Recently, by a process of careful self-monitoring, I have found that coffee, sugary foods, fatigue and stress seem to trigger higher frequencies in my tinnitus.
I have tried to adjust my lifestyle accordingly and cut back on intake of caffeine and carbonated drinks – difficult but “do-able”. More importantly, I have learned to relax whenever I become stressed or fatigued. I leave whatever I am doing and move to a more quiet place to calm down.
This article has reviewed the general questions around ringing in the ears and how to stop these annoying noises. Sadly, my research points to there being no scientifically validated method to do so.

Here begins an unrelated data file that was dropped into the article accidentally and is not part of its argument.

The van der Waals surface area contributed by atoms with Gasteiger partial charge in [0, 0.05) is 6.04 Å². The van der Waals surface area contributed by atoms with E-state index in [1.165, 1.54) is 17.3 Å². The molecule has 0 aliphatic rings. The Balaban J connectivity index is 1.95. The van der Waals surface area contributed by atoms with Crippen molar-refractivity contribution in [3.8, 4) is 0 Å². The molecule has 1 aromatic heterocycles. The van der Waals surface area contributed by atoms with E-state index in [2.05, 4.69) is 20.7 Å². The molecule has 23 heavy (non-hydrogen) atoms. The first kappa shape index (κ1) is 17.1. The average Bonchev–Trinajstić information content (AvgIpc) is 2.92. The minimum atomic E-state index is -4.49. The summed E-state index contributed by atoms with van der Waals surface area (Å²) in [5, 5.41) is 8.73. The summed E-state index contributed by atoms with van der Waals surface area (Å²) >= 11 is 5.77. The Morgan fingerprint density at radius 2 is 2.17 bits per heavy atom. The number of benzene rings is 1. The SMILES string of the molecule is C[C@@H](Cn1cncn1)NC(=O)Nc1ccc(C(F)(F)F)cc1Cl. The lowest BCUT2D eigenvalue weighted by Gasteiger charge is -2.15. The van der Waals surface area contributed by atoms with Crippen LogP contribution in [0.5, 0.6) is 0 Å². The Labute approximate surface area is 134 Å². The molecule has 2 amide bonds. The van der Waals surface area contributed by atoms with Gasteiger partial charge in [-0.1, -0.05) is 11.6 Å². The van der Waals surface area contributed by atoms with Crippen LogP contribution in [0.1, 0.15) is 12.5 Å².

Treatment is solely directed at reducing the perceived intensity of tinnitus and will be discussed separately.
What are your triggers to frequency changes in your ringing in the ears? How have you tried to relieve the intensity? I welcome you to share your experiences below in the Comments Box. I would love to hear from you and will most certainly respond.
1. Tinnitus: Symptoms and Causes (2020) https://www.mayoclinic.org/diseases-conditions/tinnitus/symptoms-causes/syc-20350156
2.Tinnitus: Ringing in the ears and what to do about it (April 2020) https://www.health.harvard.edu/diseases-and-conditions/tinnitus-ringing-in-the-ears-and-what-to-do-about-it
3. Tinnitus: Understanding the Facts (2013) https://www.ata.org/understanding-facts
4. Tinnitus and Hyperacusis (2019) https://www.chs.ca/tinnitus-and-hyperacusis
5. Hearing, Ear Infections and Deafness (2020) https://www.nidcd.nih.gov/health